Then, right after the festival, at 6:30 p.m., Sunday, Oct. 16, the Boondocks will feature a Post-Fest Blues Jam, again hosted by the Wayback Machine. Festival performers will join the Waybacks for a big ol' jam until the wee hours. Admission to this one is free.

Boondocks Lounge is located at 3306 N. First Ave., and you can head to or call 690-0991 for more information.


Few bands in any genre are as influential as Judas Priest has been in the metal world over the last 40 years. Starting in 1970, in Birmingham, England, Priest spearheaded the exploding British heavy-metal movement, which has since come to be known as the New Wave of British Heavy Metal (NWBHM). If bands like Black Sabbath and Deep Purple were somewhat gloomy and rooted in the blues, NWBHM bands like Motörhead and Iron Maiden dropped the blues influences and played a faster, tougher version of metal. As such, Priest and the other NWBHM bands can claim responsibility for countless subgenres that formed in their tracks. Metallica, anyone?

While founding guitarist K.K. Downing left the band earlier this year, Judas Priest still counts singer Rob Halford, guitarist and keyboardist Glenn Tipton, bassist Ian Hill and drummer Scott Travis (who joined in 1989) as members—but for how long is anyone's guess.

Judas Priest have announced that the current tour, called the Epitaph World Tour, will be the band's final outing, despite the fact that they have been working on material for a new album scheduled for release in 2012. What happens next is anyone's guess. But we should consider ourselves lucky that Tucson gets one last chance to hear those classic tunes—"Living After Midnight," "Breaking the Law," "You've Got Another Thing Comin'," "Turbo Lover," and on and on—performed live one more time.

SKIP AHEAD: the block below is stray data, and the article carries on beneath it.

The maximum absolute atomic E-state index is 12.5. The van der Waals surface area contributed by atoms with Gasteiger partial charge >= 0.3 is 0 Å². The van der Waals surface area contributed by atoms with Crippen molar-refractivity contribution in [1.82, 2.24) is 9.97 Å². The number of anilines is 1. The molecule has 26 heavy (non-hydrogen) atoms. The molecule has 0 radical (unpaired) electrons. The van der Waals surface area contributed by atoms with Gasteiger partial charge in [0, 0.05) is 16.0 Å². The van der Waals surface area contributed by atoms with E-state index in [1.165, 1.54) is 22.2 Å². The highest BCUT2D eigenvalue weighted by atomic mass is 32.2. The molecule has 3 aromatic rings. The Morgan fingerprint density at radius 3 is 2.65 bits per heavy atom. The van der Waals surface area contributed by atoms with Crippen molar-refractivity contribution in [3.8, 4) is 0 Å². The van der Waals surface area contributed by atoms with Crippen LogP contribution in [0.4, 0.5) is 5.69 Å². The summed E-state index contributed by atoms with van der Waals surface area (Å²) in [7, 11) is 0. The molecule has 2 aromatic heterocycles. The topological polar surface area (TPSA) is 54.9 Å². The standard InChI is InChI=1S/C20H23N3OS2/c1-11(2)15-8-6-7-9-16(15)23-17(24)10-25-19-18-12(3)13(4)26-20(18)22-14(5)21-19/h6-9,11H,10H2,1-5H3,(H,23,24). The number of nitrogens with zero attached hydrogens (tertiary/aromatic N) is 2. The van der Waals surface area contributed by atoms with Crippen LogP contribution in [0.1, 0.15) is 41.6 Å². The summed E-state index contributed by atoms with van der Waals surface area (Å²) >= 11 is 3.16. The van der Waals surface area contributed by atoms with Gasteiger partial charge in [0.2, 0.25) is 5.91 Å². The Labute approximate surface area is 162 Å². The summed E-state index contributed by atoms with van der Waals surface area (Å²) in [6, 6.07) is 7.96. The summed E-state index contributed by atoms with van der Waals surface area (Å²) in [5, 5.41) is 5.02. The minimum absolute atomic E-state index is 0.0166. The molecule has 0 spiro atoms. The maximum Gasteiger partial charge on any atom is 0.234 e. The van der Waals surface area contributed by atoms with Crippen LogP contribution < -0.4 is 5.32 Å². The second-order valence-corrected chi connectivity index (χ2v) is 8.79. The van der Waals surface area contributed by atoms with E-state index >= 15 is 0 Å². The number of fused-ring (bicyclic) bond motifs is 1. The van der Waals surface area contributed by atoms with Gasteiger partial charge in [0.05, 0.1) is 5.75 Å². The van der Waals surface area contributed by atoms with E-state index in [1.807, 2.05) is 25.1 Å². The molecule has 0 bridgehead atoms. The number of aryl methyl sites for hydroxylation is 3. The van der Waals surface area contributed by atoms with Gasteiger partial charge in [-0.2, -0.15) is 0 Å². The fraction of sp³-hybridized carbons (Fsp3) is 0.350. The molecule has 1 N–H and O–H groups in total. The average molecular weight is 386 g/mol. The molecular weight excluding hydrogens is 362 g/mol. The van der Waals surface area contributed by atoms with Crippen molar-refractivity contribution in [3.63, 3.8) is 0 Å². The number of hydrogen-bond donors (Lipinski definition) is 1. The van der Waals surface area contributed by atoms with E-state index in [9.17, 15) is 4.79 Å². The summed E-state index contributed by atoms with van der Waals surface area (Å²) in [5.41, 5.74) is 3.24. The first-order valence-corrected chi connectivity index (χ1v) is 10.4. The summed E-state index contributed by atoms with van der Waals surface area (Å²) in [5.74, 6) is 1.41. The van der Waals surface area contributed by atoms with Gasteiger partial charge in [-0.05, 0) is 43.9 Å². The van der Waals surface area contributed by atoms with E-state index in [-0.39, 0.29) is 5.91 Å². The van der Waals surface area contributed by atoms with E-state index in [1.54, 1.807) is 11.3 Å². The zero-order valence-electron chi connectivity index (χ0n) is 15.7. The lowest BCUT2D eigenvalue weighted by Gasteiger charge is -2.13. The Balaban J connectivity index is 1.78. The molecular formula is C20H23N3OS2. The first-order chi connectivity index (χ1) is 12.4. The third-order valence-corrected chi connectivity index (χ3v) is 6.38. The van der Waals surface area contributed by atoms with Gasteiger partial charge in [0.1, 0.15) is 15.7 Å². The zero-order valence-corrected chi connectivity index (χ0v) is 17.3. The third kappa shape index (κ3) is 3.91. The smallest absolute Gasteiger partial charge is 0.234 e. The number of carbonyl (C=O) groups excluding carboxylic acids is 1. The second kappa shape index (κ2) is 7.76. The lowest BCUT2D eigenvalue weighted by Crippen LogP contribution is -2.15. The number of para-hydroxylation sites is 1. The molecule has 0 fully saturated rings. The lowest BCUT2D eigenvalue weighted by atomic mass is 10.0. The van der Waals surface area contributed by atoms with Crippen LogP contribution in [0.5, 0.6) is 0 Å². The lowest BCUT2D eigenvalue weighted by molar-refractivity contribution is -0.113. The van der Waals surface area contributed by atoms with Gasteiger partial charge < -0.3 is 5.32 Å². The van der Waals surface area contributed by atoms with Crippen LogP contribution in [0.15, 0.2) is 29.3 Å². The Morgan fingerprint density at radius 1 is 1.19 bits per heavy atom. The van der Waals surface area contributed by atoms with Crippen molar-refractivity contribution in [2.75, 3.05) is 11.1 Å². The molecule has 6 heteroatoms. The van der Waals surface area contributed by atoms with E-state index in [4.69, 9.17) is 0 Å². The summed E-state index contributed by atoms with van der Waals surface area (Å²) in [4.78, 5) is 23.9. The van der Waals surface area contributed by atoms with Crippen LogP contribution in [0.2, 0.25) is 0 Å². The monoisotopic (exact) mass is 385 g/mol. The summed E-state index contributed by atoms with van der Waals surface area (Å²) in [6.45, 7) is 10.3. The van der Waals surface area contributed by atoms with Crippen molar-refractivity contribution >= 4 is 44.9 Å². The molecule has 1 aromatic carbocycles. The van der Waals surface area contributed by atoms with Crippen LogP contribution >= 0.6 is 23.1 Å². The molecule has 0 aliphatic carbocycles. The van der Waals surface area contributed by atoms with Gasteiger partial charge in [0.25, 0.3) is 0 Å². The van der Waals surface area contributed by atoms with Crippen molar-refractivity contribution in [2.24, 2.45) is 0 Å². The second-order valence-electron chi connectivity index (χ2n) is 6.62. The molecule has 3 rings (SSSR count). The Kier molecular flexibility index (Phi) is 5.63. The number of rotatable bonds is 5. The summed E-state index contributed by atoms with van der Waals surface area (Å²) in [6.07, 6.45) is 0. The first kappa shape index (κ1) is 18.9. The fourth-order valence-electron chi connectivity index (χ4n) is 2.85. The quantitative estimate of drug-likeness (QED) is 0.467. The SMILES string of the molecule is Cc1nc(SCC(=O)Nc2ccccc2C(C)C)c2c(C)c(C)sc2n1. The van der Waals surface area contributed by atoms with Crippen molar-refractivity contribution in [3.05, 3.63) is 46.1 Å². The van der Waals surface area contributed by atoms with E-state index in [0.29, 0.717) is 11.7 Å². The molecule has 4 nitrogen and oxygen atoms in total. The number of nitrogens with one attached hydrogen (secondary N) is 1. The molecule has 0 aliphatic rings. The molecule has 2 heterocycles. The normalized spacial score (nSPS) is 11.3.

Since it's Pride Week in Tucson, a side note: Rob Halford, who took a hiatus from the band from 1992 to 2003, announced in 1998 that he was gay, a risky thing to do in the metal world, even if you're Rob Halford. Somewhat surprisingly and awfully reassuringly, Priest fans didn't seem to give a damn. And in doing so, Halford became an instant gay icon.

Judas Priest performs in Tucson for what is expected to be the last time on Tuesday, Oct. 18, at AVA at Casino del Sol, 5655 W. Valencia Road. Zakk Wylde's Black Label Society and a version of Thin Lizzy open the show at 5 p.m. Tickets are $35 to $90, available for purchase at or by calling (800) 344-9435, the same number to call for more information.


GSol CD-release at La Cocina tonight, Thursday, Oct. 13; Lethal Dosage and We Killed the Union dual album-release show at The Rock on Saturday, Oct. 15; All Souls Procession Fundraiser and Silent Auction featuring The Mission Creeps, Black Cherry Burlesque and others at Surly Wench Pub next Thursday, Oct. 20; Thrones and Danava at Solar Culture Gallery on Sunday, Oct. 16; duo night featuring Acorn Bcorn, Tumbleweed and Jackalope (featuring Logan Greene), Joey Kendall and Kendle Kendall, and Run-On Sunshine at Skrappy's on Friday, Oct. 14; k.d. lang and Teddy Thompson at UA Centennial Hall on Saturday, Oct. 15; Kim Richey at Club Congress on Friday, Oct. 14; Holy Rolling Empire, Transfer and Church Key at Plush on Friday, Oct. 14; the Together/Apart Tour featuring Grieves and Budo, Prof and The MC Type at Club Congress on Tuesday, Oct. 18; Andre Nickatina at the Rialto Theatre on Friday, Oct. 14; Cuckoo Chaos, Rescue Lights and Logan Greene and the Players at Plush on Saturday, Oct. 15; Mombasa, Yeah Right Fine and John Gimmler at the Red Room at Grill on Sunday, Oct. 16; the Red Jumpsuit Apparatus and others at The Rock on Monday, Oct. 17; Godsmack at AVA at Casino del Sol on Friday, Oct. 14; the Second Annual Tucson Zombie Prom with The Rocketz, Cold Blue Rebels and The Independents at The Rock on Friday, Oct. 14; Colbie Caillat at the Fox Tucson Theatre on Tuesday, Oct. 18; Evanescence, The Pretty Reckless and Rival Sons at AVA at Casino del Sol on Saturday, Oct. 15; Tyga at the Rialto Theatre on Wednesday, Oct. 19.